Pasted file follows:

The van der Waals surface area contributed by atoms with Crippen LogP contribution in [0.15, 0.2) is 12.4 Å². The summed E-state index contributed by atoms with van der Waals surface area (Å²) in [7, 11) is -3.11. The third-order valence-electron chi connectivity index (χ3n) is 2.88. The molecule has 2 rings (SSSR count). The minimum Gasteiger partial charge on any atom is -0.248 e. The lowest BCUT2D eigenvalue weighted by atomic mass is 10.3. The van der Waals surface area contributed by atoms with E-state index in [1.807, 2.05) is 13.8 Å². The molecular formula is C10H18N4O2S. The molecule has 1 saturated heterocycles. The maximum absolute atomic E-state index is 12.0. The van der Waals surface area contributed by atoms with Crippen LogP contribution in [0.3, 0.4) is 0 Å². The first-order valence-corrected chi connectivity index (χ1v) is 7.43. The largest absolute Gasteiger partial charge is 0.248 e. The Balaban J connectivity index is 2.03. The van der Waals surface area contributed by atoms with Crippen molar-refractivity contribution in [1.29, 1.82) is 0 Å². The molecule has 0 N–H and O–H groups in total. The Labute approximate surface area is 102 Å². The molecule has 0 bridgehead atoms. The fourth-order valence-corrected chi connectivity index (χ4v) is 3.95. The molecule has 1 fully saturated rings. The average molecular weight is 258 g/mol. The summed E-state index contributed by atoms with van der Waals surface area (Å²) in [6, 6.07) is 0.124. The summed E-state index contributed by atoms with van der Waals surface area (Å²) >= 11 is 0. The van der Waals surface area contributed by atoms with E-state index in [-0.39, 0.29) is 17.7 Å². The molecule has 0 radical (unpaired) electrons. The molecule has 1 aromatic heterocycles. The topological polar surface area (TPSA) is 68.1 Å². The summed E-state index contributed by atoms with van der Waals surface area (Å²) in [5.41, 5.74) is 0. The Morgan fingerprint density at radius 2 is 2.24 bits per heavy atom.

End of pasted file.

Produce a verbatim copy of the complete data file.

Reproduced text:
The van der Waals surface area contributed by atoms with Crippen LogP contribution in [0.15, 0.2) is 12.4 Å². The summed E-state index contributed by atoms with van der Waals surface area (Å²) in [7, 11) is -3.11. The third-order valence-electron chi connectivity index (χ3n) is 2.88. The molecule has 2 rings (SSSR count). The minimum Gasteiger partial charge on any atom is -0.248 e. The lowest BCUT2D eigenvalue weighted by atomic mass is 10.3. The van der Waals surface area contributed by atoms with E-state index in [1.807, 2.05) is 13.8 Å². The molecular formula is C10H18N4O2S. The molecule has 1 saturated heterocycles. The maximum absolute atomic E-state index is 12.0. The van der Waals surface area contributed by atoms with Crippen LogP contribution in [0.3, 0.4) is 0 Å². The first-order valence-corrected chi connectivity index (χ1v) is 7.43. The largest absolute Gasteiger partial charge is 0.248 e. The Balaban J connectivity index is 2.03. The van der Waals surface area contributed by atoms with Crippen molar-refractivity contribution in [1.29, 1.82) is 0 Å². The molecule has 0 N–H and O–H groups in total. The Labute approximate surface area is 102 Å². The molecule has 0 bridgehead atoms. The fourth-order valence-corrected chi connectivity index (χ4v) is 3.95. The molecule has 1 fully saturated rings. The average molecular weight is 258 g/mol. The summed E-state index contributed by atoms with van der Waals surface area (Å²) in [6, 6.07) is 0.124. The summed E-state index contributed by atoms with van der Waals surface area (Å²) >= 11 is 0. The van der Waals surface area contributed by atoms with E-state index in [-0.39, 0.29) is 17.7 Å². The molecule has 0 radical (unpaired) electrons. The molecule has 1 aromatic heterocycles. The topological polar surface area (TPSA) is 68.1 Å². The summed E-state index contributed by atoms with van der Waals surface area (Å²) in [5.41, 5.74) is 0. The Morgan fingerprint density at radius 2 is 2.24 bits per heavy atom.